Apartment Living: 6 things to consider when buying an Apartment in Perth
As the housing market continues to get more expensive in Perth and other major cities around Australia, it makes sense that the interest in apartment living is steadily increasing. For many first home buyers, this is the only way to get into the property market while remaining close to the CBD and affording them the lifestyle they seek. For owner-occupiers and investors alike, apartments are a sound investment to satisfy a diverse range of needs.
If you’re considering apartment living, here are 5 things to consider before you buy…
As with all real-estate, the location of the building is going to be important. The proximity to essential amenities such as transport hubs, shopping, libraries, and open spaces such as beaches and parks should all be investigated. Additionally, the location of the apartment within the building complex is another important consideration also. Think about where the sun rises and sets and how this will affect the lighting within the apartment throughout the year between Winter and Summer. Is the main bedroom near a thoroughfare? Is the apartment close to the Elevator or Garage etc.?
These questions aren’t necessarily negatives, they should be used as part of the overall proposition and negotiation for the purchase price.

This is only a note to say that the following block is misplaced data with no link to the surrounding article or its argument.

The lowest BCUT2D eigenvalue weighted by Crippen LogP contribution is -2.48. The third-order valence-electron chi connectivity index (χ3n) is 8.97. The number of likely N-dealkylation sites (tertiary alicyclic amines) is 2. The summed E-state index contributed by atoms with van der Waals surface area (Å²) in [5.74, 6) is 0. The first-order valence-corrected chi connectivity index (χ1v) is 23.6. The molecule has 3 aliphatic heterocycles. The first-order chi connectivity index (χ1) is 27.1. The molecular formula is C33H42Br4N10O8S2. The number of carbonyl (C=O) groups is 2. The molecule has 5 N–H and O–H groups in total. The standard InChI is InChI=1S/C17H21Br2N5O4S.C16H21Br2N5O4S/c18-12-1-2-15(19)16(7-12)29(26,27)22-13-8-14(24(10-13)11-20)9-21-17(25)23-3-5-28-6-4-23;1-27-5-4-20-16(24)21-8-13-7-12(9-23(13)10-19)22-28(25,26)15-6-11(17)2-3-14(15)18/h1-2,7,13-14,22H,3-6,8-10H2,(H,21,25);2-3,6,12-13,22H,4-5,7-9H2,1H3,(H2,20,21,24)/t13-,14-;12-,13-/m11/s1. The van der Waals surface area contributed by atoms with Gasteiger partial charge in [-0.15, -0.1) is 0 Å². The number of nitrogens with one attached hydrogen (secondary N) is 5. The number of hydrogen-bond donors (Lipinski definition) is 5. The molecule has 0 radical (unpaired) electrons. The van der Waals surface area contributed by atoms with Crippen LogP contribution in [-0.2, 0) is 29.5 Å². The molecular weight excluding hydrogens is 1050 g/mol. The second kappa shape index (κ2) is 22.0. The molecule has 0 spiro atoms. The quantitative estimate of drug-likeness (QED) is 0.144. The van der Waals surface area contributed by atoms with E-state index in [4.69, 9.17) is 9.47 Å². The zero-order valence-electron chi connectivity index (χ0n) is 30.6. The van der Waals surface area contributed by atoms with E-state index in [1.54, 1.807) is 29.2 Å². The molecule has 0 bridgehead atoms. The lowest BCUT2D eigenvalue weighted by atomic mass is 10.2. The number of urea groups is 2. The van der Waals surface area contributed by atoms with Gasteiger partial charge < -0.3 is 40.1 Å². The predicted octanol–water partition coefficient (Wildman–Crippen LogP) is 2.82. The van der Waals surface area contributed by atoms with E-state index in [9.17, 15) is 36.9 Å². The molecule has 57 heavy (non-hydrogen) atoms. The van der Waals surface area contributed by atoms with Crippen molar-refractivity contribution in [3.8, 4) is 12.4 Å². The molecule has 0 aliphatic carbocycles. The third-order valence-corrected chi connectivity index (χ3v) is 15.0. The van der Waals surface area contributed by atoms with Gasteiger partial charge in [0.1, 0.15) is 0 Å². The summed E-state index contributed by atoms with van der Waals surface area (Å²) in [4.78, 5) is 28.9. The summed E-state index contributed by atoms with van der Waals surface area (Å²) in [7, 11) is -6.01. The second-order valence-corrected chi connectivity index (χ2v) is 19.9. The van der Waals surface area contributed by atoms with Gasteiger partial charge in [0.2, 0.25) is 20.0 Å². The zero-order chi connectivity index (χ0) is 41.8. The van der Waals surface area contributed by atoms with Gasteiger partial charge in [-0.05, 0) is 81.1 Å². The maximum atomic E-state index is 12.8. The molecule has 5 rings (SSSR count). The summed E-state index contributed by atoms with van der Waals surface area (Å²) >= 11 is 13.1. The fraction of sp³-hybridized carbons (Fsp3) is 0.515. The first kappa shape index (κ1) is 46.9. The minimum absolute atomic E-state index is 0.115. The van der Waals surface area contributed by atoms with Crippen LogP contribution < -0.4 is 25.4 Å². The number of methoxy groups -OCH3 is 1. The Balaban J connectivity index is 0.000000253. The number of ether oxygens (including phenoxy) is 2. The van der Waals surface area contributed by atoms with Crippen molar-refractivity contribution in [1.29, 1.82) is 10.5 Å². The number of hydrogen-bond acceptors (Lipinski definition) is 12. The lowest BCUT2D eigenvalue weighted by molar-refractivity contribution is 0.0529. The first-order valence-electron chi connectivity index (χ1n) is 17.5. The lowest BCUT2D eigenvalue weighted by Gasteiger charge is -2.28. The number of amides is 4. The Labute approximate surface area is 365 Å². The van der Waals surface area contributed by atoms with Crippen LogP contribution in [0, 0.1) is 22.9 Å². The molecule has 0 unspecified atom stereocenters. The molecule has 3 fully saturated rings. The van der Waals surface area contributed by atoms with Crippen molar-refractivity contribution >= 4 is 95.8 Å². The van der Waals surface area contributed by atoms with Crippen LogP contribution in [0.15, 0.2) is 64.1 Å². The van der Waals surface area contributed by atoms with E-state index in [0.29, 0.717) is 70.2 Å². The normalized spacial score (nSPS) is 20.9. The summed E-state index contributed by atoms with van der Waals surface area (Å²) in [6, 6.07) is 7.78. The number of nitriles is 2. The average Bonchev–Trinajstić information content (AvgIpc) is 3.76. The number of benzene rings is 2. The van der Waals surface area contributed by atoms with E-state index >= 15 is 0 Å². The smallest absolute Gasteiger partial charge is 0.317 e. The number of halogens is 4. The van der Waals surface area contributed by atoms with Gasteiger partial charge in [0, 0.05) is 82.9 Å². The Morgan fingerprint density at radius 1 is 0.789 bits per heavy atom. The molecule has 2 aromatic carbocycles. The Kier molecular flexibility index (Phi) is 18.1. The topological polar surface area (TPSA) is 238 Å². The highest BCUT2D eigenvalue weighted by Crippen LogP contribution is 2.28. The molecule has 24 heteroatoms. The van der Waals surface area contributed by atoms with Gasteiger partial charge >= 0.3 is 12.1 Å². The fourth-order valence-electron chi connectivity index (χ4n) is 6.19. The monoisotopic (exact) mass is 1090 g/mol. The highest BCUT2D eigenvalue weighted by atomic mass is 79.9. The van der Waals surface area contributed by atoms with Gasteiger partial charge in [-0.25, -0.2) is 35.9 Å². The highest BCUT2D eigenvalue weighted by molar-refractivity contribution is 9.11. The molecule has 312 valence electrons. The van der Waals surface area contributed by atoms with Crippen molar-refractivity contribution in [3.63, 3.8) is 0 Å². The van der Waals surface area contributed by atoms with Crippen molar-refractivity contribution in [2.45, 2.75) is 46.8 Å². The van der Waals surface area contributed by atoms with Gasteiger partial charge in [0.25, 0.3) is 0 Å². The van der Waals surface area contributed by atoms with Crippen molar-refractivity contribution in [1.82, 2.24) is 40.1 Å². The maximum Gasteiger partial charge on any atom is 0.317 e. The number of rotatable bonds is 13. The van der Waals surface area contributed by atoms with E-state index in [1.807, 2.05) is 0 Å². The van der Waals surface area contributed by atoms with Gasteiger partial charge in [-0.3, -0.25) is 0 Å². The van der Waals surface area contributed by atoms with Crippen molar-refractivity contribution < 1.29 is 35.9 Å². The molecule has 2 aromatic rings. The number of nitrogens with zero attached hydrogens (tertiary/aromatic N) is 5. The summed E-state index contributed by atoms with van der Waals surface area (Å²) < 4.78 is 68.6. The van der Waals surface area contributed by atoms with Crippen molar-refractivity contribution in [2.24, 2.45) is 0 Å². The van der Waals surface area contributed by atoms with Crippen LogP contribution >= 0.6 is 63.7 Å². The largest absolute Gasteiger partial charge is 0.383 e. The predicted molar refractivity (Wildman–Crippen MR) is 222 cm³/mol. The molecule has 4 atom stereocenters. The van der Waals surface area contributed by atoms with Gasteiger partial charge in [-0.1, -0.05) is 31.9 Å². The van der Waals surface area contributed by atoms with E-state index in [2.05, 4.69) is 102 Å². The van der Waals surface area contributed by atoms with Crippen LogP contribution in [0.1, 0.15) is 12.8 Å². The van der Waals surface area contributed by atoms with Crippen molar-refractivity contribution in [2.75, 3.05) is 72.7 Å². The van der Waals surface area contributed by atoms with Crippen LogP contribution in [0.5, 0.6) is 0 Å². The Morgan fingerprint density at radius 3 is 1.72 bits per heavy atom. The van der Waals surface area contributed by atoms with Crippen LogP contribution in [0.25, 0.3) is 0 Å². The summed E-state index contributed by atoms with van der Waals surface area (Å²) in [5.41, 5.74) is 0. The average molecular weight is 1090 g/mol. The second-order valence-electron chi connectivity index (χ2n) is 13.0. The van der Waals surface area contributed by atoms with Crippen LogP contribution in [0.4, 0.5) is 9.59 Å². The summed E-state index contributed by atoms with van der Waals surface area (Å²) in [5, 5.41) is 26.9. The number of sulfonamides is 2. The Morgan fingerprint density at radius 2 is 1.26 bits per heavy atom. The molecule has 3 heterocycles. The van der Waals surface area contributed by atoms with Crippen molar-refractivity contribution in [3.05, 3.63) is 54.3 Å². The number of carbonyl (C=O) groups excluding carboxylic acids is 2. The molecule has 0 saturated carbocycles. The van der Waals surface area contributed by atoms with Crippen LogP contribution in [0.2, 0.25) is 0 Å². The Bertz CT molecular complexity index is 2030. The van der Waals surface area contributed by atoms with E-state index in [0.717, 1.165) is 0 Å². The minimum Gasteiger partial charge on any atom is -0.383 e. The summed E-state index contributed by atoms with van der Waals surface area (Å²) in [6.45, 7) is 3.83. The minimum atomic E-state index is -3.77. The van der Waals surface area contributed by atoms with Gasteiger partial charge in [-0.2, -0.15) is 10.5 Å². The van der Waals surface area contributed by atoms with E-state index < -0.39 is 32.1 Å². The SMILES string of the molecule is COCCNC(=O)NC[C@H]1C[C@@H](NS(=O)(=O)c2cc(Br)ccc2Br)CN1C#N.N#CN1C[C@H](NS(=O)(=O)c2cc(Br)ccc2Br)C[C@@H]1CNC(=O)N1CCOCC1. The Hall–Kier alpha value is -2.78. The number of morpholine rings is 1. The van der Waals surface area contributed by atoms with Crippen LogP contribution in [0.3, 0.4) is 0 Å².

2. Body Corporate
Unlike a house, there are additional costs involved when investing in an apartment. These are known as the Body Corporate fees and they go towards the upkeep of the communal areas within the apartment complex. Body Corporate fees vary significantly depending on the property and are usually calculated based on the age, the number of units and the shared amenities included on the property. It’s important to factor in these extra costs when determining your overall budget.
Furthermore, whilst you’re allowed to make changes within the apartment, any work that will affect the exterior portion of the apartment will often need to be approved by the Body Corporate first. Usually, owners don’t make significant changes to the exteriors of apartments, but the Body Corporate requirements could even affect smaller things such as the placement of outdoor air-conditioning units etc. The positive side of this is that having changes run by the Body Corporate Committee (Made up of owners within the complex) it helps to ensure that no major decisions affecting the communal areas are made without your knowledge.
3. Community Demographic
Some apartment complexes can operate like their own small community. When looking at buying an apartment, it can be helpful to try to gain an understanding of the building’s demographic first. A helpful way to gain useful information about the complex is to request a copy of the minutes from a recent Commitee meeting. If there are any significant known issues with the building or current occupants, it will usually be discussed at some point during these meetings.
Some other information to consider that may be important to you could be the percentage of apartment owner-occupiers versus investors who are renting out their apartments and what the renters are like. It all comes down to research: Speak with your agent about the building and the strata committee, take the time to understand their by-laws and any rules/requirements in place for things such as for noise, pets, and communal areas.